Automotive Restoration for beginners
By Phil Storr

Electrical system:

The electrical wiring and electrical accessories are very important, they must be in good condition if the vehicle is going to be reliable. The insulation falls off old wiring, especially under the bonnet and this can cause many faults and even a fire. Most older vehicles have very few fuses and this can be dangerous. Another pit fall is fitting a high current alternator in place of the 25 Amp Generator or Alternator fitted to the vehicle originally.

We all want good head lights and so we fit higher wattage globes. When we discover the battery goes flat on an overnight trip to the Nationals we fit a 50 Amp Alternator for the next trip. The trap here is the current carrying capacity of the original wiring. It was designed for a 25 Amp Charging circuit and 50 or 60 watt headlights. Not the 100 Watt Aircraft landing lights we have fitted.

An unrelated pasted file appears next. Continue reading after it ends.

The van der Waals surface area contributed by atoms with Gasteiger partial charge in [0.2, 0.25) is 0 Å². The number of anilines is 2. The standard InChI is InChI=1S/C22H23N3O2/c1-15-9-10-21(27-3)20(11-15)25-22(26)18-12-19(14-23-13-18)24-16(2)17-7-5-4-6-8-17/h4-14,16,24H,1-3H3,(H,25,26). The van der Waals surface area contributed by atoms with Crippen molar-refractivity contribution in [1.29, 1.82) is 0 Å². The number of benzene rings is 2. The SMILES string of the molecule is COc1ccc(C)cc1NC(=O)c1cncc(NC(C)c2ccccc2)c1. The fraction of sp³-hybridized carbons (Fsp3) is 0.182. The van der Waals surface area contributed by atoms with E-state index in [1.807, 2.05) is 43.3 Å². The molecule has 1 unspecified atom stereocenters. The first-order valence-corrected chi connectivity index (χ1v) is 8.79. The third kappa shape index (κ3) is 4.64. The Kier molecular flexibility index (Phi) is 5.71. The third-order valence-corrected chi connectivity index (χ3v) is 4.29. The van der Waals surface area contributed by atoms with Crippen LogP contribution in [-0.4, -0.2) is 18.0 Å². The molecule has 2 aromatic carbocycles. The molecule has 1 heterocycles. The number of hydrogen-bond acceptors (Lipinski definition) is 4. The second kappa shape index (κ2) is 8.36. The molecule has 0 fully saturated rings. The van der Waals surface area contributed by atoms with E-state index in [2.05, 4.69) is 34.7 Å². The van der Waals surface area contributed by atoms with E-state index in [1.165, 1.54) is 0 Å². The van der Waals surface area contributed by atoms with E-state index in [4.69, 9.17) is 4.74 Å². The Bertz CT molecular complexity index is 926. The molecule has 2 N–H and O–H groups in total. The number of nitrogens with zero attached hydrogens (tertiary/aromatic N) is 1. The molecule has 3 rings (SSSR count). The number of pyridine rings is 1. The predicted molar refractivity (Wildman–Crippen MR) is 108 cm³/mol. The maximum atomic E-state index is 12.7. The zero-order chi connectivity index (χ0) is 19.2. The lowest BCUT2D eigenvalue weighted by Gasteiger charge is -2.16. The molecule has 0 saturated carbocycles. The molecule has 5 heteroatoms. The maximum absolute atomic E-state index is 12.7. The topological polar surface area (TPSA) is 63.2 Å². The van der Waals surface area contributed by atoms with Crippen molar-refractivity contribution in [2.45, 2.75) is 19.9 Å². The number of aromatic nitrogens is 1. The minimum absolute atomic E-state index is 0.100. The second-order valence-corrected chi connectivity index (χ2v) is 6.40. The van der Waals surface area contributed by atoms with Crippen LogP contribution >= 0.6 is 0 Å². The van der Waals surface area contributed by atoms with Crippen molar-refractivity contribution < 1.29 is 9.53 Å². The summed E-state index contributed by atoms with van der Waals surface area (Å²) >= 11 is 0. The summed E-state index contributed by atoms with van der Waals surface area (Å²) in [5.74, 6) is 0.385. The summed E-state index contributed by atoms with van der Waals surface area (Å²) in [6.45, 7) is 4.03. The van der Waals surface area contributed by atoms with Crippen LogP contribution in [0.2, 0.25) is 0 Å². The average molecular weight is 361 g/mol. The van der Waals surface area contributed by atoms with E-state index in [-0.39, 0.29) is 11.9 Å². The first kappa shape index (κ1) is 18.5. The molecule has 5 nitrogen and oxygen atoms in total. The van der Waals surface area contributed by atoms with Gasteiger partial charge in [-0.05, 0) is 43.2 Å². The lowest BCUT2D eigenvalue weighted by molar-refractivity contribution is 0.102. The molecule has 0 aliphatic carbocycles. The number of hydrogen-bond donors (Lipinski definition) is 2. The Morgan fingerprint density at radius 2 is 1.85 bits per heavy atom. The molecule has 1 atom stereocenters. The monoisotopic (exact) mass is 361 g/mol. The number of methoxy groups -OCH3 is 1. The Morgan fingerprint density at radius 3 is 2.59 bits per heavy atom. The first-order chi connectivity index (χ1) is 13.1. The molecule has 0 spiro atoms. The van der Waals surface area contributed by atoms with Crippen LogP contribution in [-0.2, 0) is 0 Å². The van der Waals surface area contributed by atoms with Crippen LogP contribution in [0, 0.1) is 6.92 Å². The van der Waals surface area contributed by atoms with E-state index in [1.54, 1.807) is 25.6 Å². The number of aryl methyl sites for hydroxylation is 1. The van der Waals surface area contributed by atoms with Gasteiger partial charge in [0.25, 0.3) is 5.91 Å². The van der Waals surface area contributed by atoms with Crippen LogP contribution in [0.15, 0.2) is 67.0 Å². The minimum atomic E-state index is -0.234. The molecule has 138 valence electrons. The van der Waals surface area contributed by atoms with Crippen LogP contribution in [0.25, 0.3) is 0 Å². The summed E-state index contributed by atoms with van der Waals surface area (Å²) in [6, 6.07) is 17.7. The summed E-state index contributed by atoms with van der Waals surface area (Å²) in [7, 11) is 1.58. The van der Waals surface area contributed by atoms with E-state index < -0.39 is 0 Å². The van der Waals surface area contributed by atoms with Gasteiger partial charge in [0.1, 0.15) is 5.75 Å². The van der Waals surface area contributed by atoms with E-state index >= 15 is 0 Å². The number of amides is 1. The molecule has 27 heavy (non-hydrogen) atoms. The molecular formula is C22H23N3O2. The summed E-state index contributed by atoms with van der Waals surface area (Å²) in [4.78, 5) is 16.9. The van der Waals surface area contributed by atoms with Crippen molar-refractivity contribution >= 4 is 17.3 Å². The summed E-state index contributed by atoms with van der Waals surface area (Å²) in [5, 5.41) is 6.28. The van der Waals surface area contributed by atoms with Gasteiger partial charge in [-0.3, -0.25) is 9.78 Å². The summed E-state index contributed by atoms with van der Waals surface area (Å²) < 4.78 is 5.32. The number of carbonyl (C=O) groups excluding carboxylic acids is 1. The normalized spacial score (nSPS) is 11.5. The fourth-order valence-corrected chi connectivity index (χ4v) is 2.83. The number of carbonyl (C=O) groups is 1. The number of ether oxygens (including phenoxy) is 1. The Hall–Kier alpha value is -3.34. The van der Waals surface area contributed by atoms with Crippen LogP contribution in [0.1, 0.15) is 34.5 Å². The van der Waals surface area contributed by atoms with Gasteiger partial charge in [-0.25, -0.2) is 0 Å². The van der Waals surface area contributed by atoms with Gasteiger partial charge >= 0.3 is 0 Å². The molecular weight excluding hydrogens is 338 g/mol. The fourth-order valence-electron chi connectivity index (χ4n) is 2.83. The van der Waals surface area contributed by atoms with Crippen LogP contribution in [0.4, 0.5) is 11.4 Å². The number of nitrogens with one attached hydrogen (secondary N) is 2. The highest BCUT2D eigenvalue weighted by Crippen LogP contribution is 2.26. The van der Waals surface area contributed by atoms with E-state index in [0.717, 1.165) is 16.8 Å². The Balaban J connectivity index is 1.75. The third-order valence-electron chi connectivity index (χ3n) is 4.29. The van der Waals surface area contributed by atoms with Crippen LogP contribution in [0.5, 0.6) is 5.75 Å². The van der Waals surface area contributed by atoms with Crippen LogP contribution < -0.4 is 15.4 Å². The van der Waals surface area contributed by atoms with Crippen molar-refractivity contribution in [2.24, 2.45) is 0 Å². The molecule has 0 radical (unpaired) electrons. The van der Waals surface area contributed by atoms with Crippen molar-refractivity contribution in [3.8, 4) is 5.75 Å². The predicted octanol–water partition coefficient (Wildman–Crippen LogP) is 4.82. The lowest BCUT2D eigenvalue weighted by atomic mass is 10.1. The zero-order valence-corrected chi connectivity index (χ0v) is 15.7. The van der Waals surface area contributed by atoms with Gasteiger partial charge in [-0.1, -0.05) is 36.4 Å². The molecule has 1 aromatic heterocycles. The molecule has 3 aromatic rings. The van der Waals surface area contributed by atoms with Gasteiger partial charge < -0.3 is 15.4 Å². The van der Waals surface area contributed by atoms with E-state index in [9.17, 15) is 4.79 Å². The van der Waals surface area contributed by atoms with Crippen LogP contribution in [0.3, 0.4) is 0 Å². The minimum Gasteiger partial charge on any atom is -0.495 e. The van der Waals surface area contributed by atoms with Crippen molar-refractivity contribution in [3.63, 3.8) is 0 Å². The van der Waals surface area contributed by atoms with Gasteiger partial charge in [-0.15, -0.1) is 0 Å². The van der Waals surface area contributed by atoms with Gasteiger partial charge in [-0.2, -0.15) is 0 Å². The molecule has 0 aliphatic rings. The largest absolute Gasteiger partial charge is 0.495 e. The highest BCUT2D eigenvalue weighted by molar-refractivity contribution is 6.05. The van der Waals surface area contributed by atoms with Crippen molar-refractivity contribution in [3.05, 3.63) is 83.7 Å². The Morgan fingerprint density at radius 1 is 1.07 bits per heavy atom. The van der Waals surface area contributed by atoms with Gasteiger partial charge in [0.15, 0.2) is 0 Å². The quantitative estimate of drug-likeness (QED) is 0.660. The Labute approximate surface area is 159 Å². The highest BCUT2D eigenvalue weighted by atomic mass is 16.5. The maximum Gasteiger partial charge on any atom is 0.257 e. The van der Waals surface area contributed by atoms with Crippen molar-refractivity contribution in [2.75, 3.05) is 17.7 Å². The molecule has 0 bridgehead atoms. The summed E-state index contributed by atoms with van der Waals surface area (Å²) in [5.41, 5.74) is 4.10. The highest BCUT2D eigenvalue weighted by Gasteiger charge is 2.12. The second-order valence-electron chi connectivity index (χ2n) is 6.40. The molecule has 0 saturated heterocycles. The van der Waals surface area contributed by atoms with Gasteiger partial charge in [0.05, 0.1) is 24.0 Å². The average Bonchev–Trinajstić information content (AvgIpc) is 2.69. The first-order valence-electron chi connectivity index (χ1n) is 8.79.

If you think this work is not beyond your capability, read my chapter on fitting headlight relays.

If the wiring looks in poor shape have it looked at by an Auto Electrician and as is always the case when you are going to pay someone to do something for you, get a second opinion, some tradesmen in all industries are likely to take you for a ride. Get a recommendation from your local Restorers Club. New ready made wiring looms can be purchased for many classic restorable vehicles but bear in mind these will be built like the original loom, not intended for modern higher current devices.

If you are restoring a vehicle with a six volt electrical system you may like to convert it to twelve volt operation. Rewound starter motors are usually available but many six volt starter motors will operate happily on a twelve volt electrical system. If in doubt ask the experts. The most important area to look at when converting from six volt to twelve volt is the instruments. It is best to fit a six volt regulator so the instruments are operated on the correct voltage. I can supply these custom made for any vehicle.

Fitting switches and relays Back to the opening page The Storrs home page Phils Photo and Project page

Written by Phil. Storr, last updated 8th September 2000